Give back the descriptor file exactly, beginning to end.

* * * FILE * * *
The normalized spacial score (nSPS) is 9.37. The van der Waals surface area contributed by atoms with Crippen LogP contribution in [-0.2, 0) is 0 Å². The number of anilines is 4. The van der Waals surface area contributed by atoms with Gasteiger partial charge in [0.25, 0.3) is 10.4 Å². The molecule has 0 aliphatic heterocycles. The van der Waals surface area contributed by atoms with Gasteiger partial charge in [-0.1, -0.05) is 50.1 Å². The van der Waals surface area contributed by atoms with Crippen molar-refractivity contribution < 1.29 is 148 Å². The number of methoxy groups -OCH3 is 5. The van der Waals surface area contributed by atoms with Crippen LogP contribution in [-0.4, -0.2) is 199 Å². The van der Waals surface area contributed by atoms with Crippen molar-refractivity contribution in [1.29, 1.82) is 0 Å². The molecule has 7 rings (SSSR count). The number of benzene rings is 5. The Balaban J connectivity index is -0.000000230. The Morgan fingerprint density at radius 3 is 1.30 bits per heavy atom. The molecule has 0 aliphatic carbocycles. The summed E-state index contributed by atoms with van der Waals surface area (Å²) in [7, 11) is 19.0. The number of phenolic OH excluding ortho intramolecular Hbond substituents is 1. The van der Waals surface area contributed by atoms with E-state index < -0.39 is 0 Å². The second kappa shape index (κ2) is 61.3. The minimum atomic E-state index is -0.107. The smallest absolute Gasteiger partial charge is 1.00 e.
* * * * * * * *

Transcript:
The normalized spacial score (nSPS) is 9.37. The van der Waals surface area contributed by atoms with Crippen LogP contribution in [-0.2, 0) is 0 Å². The number of anilines is 4. The van der Waals surface area contributed by atoms with Gasteiger partial charge in [0.25, 0.3) is 10.4 Å². The molecule has 0 aliphatic heterocycles. The van der Waals surface area contributed by atoms with Gasteiger partial charge in [-0.1, -0.05) is 50.1 Å². The van der Waals surface area contributed by atoms with Crippen molar-refractivity contribution < 1.29 is 148 Å². The number of methoxy groups -OCH3 is 5. The van der Waals surface area contributed by atoms with Crippen LogP contribution in [-0.4, -0.2) is 199 Å². The van der Waals surface area contributed by atoms with Crippen molar-refractivity contribution in [1.29, 1.82) is 0 Å². The molecule has 7 rings (SSSR count). The number of benzene rings is 5. The Balaban J connectivity index is -0.000000230. The Morgan fingerprint density at radius 3 is 1.30 bits per heavy atom. The molecule has 0 aliphatic carbocycles. The summed E-state index contributed by atoms with van der Waals surface area (Å²) in [7, 11) is 19.0. The number of phenolic OH excluding ortho intramolecular Hbond substituents is 1. The van der Waals surface area contributed by atoms with E-state index < -0.39 is 0 Å². The second kappa shape index (κ2) is 61.3. The minimum atomic E-state index is -0.107. The smallest absolute Gasteiger partial charge is 1.00 e.